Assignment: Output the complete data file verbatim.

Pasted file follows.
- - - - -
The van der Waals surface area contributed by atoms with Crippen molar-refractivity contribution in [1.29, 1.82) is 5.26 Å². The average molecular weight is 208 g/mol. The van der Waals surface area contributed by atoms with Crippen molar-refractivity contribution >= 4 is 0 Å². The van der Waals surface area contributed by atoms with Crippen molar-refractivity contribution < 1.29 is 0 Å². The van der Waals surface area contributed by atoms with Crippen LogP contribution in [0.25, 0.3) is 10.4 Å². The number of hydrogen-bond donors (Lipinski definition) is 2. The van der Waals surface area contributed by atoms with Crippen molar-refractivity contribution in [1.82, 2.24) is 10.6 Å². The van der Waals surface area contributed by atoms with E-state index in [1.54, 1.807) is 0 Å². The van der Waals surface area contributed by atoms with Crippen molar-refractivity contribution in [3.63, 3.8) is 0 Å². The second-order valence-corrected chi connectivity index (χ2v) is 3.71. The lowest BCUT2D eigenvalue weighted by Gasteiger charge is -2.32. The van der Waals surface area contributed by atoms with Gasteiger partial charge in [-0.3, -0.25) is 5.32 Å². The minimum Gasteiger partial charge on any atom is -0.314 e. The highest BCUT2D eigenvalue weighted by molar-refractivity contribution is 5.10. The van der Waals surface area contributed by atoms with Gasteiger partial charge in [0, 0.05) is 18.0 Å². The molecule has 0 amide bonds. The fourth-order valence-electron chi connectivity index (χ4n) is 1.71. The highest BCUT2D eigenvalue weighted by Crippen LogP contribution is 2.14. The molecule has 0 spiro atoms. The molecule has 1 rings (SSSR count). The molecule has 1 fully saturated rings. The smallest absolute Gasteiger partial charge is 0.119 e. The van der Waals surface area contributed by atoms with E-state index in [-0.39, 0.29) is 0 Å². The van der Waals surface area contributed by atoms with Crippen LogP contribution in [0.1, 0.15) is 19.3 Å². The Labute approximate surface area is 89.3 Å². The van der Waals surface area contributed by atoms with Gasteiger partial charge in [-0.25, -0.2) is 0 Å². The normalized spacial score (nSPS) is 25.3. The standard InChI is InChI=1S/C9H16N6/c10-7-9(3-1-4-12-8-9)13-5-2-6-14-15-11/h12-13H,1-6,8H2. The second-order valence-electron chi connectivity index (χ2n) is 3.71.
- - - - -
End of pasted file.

The van der Waals surface area contributed by atoms with Crippen molar-refractivity contribution in [1.29, 1.82) is 5.26 Å². The average molecular weight is 208 g/mol. The van der Waals surface area contributed by atoms with Crippen molar-refractivity contribution >= 4 is 0 Å². The van der Waals surface area contributed by atoms with Crippen molar-refractivity contribution < 1.29 is 0 Å². The van der Waals surface area contributed by atoms with Crippen LogP contribution in [0.25, 0.3) is 10.4 Å². The number of hydrogen-bond donors (Lipinski definition) is 2. The van der Waals surface area contributed by atoms with Crippen molar-refractivity contribution in [1.82, 2.24) is 10.6 Å². The van der Waals surface area contributed by atoms with E-state index in [1.54, 1.807) is 0 Å². The van der Waals surface area contributed by atoms with Crippen molar-refractivity contribution in [3.63, 3.8) is 0 Å². The second-order valence-corrected chi connectivity index (χ2v) is 3.71. The lowest BCUT2D eigenvalue weighted by Gasteiger charge is -2.32. The van der Waals surface area contributed by atoms with Gasteiger partial charge in [-0.3, -0.25) is 5.32 Å². The minimum Gasteiger partial charge on any atom is -0.314 e. The highest BCUT2D eigenvalue weighted by molar-refractivity contribution is 5.10. The van der Waals surface area contributed by atoms with Gasteiger partial charge in [0, 0.05) is 18.0 Å². The molecule has 0 amide bonds. The fourth-order valence-electron chi connectivity index (χ4n) is 1.71. The highest BCUT2D eigenvalue weighted by Crippen LogP contribution is 2.14. The molecule has 0 spiro atoms. The molecule has 1 rings (SSSR count). The molecule has 1 fully saturated rings. The smallest absolute Gasteiger partial charge is 0.119 e. The van der Waals surface area contributed by atoms with E-state index in [-0.39, 0.29) is 0 Å². The van der Waals surface area contributed by atoms with Crippen LogP contribution in [0.1, 0.15) is 19.3 Å². The Labute approximate surface area is 89.3 Å². The van der Waals surface area contributed by atoms with Gasteiger partial charge in [-0.25, -0.2) is 0 Å². The normalized spacial score (nSPS) is 25.3. The standard InChI is InChI=1S/C9H16N6/c10-7-9(3-1-4-12-8-9)13-5-2-6-14-15-11/h12-13H,1-6,8H2. The second-order valence-electron chi connectivity index (χ2n) is 3.71.